The Hardy Tin Soldier

It’s very important to stay brave and endure all the bad things that life brings

The traveling exhibition “White Russians and the Renaissance of the Serbian Theater”, which we had the opportunity to see during the unusually warm month of February in Novi Sad, talks about the influence of Russian artists on the development of ballet, opera, and drama in Serbia. According to the director of the Serbian National Theater, Zoran Đerić, many of them were engaged in theater directing, which does not make them much different from Russian artists who still offer their services to our theaters today, more than 100 years later. During the duration of the exhibition, we had the opportunity to meet exactly one such theater director. This is Konstantin Mukhanov, who is currently working on the staging of his play The Steadfast Tin Soldier, which is based on the Hans Christian Andersen fairy tale of the same name, at the Youth Theater in Novi Sad.

Together with his family, Mukhanov came to Serbia in November 2022, namely to Novi Sad, the city that holds the title of European Capital of Culture. As one of the reasons why he decided on Novi Sad, he states that the architecture and relief of the city itself remind him of Zelenograd, the suburb of Moscow where he lived before coming to Serbia. Comparing Belgrade and Novi Sad, he says that both cities have their own rich history and culture and that he finds many inspiring places in them, such as Kalemegdan and Petrovaradin. He points out that he greatly appreciates the fact that in Belgrade it is possible to see traces of different cultures, such as the remains of the Austrian, Turkish, and Roman empires, but also that he finds certain similarities between New Belgrade from the communist Yugoslavia era and certain places and cities in Russia. However, Belgrade is too urban and noisy for him, and he enjoys the peace offered by Novi Sad with its narrow streets and bicycle paths.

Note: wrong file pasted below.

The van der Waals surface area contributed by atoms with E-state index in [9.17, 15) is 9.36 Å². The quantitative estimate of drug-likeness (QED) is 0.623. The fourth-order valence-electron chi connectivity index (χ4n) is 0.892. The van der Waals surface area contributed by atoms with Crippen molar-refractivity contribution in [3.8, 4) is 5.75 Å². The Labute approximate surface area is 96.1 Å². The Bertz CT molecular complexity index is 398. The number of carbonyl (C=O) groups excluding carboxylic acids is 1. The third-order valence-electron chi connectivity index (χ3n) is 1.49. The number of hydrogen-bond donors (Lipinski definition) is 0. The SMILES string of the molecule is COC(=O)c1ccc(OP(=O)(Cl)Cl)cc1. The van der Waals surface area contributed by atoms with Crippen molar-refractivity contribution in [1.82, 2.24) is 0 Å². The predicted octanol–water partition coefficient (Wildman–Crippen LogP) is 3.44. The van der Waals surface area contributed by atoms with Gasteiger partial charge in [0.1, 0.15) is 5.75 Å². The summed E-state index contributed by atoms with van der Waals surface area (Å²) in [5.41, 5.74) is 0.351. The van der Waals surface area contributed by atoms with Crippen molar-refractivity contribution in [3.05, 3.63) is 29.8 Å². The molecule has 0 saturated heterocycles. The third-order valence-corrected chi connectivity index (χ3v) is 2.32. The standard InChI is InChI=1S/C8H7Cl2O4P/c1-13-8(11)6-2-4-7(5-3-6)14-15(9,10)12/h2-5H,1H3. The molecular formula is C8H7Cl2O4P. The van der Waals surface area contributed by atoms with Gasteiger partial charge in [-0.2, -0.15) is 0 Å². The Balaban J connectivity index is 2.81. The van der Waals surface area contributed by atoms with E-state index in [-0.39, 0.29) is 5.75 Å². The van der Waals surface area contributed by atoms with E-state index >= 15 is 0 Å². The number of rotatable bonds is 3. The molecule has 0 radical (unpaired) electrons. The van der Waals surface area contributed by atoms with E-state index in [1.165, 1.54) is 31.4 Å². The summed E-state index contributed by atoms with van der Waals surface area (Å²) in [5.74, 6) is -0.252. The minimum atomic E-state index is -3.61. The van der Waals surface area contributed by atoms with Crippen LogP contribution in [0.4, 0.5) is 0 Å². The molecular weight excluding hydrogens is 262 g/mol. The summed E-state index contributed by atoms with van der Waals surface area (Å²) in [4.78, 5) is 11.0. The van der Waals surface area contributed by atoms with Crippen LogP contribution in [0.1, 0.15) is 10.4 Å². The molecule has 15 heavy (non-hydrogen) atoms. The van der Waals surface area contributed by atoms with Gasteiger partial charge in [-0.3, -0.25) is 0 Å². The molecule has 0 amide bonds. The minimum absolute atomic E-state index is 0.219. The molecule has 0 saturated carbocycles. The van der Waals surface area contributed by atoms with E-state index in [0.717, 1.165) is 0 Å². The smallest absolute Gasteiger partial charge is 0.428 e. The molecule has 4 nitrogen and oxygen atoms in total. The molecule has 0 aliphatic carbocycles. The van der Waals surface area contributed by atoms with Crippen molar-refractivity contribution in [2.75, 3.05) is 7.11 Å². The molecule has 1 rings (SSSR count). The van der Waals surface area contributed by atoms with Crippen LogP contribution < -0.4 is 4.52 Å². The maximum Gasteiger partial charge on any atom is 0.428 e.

People can adapt to any condition, I firmly believe that!

Through the conversation, I concluded that one of the main reasons why he came to Serbia, and not to some other European country, was precisely the similarity between our cultures and peoples, which constantly binds us throughout the centuries. He claims that it is always difficult to fit into a different environment, but that the process of adaptation is much easier if you manage to find similarities between that place and the place you come from. “People can adapt to any condition, I firmly believe that!”, but he adds that the process is also easier if you are young, and although he says he is young, he does not allow himself certain “silly things” because of his family. He points out that he is very glad that his children, through socializing with their peers in kindergarten, have the opportunity to learn the Serbian language as if it were their mother tongue and that they already speak much better than him.

What shocked him during his stay in Serbia was the kindness and hospitality he encountered at every step. I was very glad that he pointed out these two qualities because often as a nation we know to be too self-critical in this regard. When asked what are the main similarities and differences between the Serbian and Russian people, he says that the Russian people are extremely heterogeneous and that he believes that he would not be able to properly answer that question, but that the Orthodox Christian faith is certainly our greatest similarity. What was unusual for him about our churches is that the flag of the Republic of Serbia flies on the flagpole along with the church flag. I tried to explain to him through the history of the creation of the flag and the symbolism of all the colors on it that it does not represent something political, but that it has a much deeper meaning and that we as a nation are very proud of our flag because it represents the centuries-old struggle of our people for freedom from foreign occupier.